College Football Betting: Ranking the Conferences
by Trevor Whenham - 11/20/2008
The regular season is winding down in college football. The Big Ten finishes this week, and others will follow soon. Before we get into the conference championship season, let's take a few minutes to look at the six major conferences and rank them from strongest to weakest. This is purely subjective, of course. Things break down into three distinct groups - the elites, the middle-of-the-pack, and the bottom of the barrel. Without further ado:
Big 12 - Clearly the best, and it's no contest. Three teams - Oklahoma, Texas and Texas Tech - could play in, and likely be favored in, the BCS Championship Game. All three are in the Top 5. The Heisman is almost certain to go to the conference. The most entertaining football of the year has been played in the conference. The team that ultimately emerges from the Big 12 will have been punished and tested again and again. Even the second tier of the conference is strong - Missouri and Oklahoma State would be the class of the Big East or the ACC. It's not just on the field that this conference has flexed its muscles, though. There are only two conferences in the country that were profitable ATS in non-conference play. The Big 12 was by far the best - 26-13-1.
SEC - Some would argue that the SEC is the best conference because they have been for a while now. They just don't deserve it this year - they are top-heavy, and the mid-level teams have been exposed this year. Alabama is the No. 1 team, but I don't have a ounce of faith in them, and I am far from certain that they will be favored over Florida. The Gators look very good right now, and are probably the class of the conference. Beyond that, though, things get ugly. Georgia has been a disappointment. So has LSU, as their first half against Troy showed. The rest of the conference is average at best. The non-conference schedule for this conference wasn't as kind to bettors - they were 15-18 ATS.
There is a huge gap here between the top two conferences and the next group of two.
Big Ten - This group may not be good, and the conference is definitely on a downswing, but they are the best of the rest. There have been a couple of obvious disappointments - Michigan and Wisconsin. The group still has two teams in the Top 10 and three in the Top 15, though. Minnesota, Iowa and Northwestern are all teams that have overachieved. Outside of Alabama, the SEC doesn't have any that did significantly more than expected. This has not been a good year for the conference, and pointing that out has proven to be a very popular sport for the media, but the fact is that the group isn't as bad as they may appear. Besides, they are the third best by default, because there is no one else to take the spot. The non-conference ATS record is a clear sign of their relative struggles this year - they were only 12-20-2.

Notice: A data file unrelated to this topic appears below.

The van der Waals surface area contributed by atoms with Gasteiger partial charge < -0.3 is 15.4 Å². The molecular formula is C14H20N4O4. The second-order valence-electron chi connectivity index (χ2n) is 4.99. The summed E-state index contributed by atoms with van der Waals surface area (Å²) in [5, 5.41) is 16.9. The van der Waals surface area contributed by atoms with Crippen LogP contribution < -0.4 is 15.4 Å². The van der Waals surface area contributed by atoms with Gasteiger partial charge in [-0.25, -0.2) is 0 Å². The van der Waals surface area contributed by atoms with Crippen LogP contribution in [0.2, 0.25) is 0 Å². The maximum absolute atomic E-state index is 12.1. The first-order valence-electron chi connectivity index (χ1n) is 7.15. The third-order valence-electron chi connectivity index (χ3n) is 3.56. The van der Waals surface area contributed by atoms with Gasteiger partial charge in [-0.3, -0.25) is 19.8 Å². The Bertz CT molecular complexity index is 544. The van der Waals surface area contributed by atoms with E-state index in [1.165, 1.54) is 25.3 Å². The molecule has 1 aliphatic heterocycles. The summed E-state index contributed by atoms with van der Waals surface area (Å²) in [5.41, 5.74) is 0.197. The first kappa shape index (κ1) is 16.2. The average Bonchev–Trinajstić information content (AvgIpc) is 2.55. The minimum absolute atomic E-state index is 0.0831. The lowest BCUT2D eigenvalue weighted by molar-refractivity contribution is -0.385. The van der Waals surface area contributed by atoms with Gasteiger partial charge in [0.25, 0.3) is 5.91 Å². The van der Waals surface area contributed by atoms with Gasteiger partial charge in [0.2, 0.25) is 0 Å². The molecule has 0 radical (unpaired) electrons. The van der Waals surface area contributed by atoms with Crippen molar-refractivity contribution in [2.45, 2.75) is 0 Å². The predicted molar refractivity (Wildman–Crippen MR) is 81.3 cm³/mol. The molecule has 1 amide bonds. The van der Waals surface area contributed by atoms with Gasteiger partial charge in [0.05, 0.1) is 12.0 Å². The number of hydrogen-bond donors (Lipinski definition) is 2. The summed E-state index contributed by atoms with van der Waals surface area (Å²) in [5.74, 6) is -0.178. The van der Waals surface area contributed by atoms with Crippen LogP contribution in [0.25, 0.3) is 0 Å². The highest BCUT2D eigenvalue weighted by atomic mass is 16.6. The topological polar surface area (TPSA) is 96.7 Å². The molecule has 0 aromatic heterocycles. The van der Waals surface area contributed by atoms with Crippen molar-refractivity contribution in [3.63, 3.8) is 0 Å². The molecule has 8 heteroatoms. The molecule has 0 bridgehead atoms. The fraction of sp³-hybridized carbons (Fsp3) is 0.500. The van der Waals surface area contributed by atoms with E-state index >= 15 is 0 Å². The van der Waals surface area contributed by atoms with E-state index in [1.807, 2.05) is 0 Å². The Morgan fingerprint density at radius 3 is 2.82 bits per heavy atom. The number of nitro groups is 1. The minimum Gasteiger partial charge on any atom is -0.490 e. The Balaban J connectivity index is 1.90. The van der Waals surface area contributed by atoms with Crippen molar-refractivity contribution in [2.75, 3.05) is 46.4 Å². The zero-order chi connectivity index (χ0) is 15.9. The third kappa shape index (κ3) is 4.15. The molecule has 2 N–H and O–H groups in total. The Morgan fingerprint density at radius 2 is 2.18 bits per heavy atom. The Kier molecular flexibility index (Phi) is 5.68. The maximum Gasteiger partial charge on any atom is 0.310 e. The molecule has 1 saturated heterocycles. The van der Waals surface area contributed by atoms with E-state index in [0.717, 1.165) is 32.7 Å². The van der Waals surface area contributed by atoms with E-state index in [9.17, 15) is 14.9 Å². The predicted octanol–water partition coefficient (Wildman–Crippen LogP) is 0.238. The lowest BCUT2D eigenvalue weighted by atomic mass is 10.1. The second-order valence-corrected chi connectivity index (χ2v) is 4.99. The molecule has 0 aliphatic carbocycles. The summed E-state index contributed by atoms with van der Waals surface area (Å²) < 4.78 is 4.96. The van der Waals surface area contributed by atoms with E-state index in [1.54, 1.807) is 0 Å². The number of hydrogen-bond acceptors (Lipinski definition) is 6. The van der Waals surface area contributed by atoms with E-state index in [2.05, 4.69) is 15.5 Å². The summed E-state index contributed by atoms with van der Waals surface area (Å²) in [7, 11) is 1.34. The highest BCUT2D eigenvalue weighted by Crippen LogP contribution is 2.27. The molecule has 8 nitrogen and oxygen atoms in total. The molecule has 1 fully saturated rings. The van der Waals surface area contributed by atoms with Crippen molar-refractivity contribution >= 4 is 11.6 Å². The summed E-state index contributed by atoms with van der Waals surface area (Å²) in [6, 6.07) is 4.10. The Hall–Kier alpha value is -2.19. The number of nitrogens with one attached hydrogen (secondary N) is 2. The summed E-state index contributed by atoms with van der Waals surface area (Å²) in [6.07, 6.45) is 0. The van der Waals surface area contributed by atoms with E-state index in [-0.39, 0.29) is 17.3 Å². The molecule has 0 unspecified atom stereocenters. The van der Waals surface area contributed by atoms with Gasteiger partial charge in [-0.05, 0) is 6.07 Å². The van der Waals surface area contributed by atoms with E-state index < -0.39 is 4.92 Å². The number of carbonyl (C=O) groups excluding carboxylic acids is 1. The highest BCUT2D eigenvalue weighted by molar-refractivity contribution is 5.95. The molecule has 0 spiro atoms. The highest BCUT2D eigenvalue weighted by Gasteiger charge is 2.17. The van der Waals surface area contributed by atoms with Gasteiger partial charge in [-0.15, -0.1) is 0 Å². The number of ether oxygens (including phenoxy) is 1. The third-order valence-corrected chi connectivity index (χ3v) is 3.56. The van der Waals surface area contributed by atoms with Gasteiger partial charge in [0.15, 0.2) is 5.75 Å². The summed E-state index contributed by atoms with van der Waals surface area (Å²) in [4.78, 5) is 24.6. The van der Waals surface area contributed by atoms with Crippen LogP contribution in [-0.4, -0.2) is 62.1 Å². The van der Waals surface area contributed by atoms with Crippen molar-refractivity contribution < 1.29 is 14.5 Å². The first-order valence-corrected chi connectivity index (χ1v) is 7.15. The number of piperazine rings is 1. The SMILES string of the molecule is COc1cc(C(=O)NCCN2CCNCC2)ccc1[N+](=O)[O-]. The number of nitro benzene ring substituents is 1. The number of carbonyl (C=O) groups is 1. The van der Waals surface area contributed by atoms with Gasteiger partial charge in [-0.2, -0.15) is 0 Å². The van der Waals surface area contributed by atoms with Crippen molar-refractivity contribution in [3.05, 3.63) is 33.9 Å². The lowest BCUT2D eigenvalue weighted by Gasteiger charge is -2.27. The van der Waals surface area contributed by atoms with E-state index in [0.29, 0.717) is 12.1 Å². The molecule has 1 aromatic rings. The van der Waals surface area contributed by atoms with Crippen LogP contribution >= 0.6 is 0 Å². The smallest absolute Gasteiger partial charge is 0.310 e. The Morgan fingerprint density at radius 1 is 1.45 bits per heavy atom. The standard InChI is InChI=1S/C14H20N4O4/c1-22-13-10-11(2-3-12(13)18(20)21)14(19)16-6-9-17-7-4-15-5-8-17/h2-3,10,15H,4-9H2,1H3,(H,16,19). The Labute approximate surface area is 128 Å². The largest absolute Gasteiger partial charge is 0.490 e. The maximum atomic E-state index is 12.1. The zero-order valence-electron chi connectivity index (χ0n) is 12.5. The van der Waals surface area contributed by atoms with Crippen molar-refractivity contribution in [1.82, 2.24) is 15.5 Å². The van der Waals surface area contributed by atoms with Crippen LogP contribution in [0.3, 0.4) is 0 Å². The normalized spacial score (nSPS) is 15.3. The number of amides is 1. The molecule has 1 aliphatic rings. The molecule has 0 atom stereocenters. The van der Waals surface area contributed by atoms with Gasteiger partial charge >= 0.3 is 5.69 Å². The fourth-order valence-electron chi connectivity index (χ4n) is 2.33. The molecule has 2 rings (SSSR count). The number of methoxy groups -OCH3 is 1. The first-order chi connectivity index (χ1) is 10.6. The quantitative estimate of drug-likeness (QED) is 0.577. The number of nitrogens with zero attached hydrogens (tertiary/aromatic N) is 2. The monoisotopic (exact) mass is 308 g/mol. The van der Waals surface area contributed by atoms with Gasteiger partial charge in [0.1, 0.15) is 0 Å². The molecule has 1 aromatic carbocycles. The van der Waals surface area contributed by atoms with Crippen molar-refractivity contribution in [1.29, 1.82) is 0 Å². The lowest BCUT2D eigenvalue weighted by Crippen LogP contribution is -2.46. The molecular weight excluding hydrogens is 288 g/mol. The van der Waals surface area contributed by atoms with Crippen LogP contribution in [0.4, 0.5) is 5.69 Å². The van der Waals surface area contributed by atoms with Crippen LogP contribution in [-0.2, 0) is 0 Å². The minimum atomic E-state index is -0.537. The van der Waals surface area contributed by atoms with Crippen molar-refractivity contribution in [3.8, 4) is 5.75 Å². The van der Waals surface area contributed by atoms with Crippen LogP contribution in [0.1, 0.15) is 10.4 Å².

Pac-10 - This conference is incredibly top-heavy, but the one team that is elite has probably the best defense in the country. USC is an elite program that wouldn't be out of place in the BCS Championship Game. The Big East and the ACC don't have anything close to that. That's why the Pac-10 is where it is. The Pac-10 also gives us something else - an argument for conference championship games. I generally detest the extra games because they are mostly cash grabs, but the fact that Oregon State could be the team to get the automatic bid from this conference instead of USC is one of the few good reasons why the games makes sense. Given another chance, USC would crush the Beavers. The conference wasn't profitable in non-conference play, but they were close - 12-13 ATS.
There is another big gap here before we reach the dregs of the conferences. I won't complicate things by bringing in the WAC or the MWC, but I'm not at all convinced that these last two conferences would stay in the Top 6 if I did that.
Big East - It has not been a good year for the Big East. They didn't shine in non-conference play, and they have cannibalized each other in the conference. There doesn't seem to be an elite program among the bunch, and each program has obvious flaws and problems. There isn't a team in the group that would even seem to make an interesting matchup against a top Big 12 or SEC team. Or even the Big Ten, for that matter. So why are they not last? Pure math - they have two teams ranked ahead of the top ACC team. The best compliment we can give this league is that the drama over who will win the conference is likely to go right down to the wire. That's something, I guess. The group was a dismal 11-20 ATS in non-conference play.
ACC - I'll be kind to this group and say that they are rebuilding. They do have several teams with good coaching and real potential - Miami, UNC, Maryland (though they seem to be the masters of unfulfilled promise) - but not a lot of potential is being currently realized. Again, there is not a team here that would give a Top 10 team a tough contest. There is one major reason to appreciate this conference, though - they were 17-11-2 ATS in non-conference play. You can decide for yourself if they were profitable because they played well, or because the public just ignored them out of boredom. The only way to make the BCS interesting this year will be to make the Big East and ACC champs meet up. If not, we'll be in for a mismatch.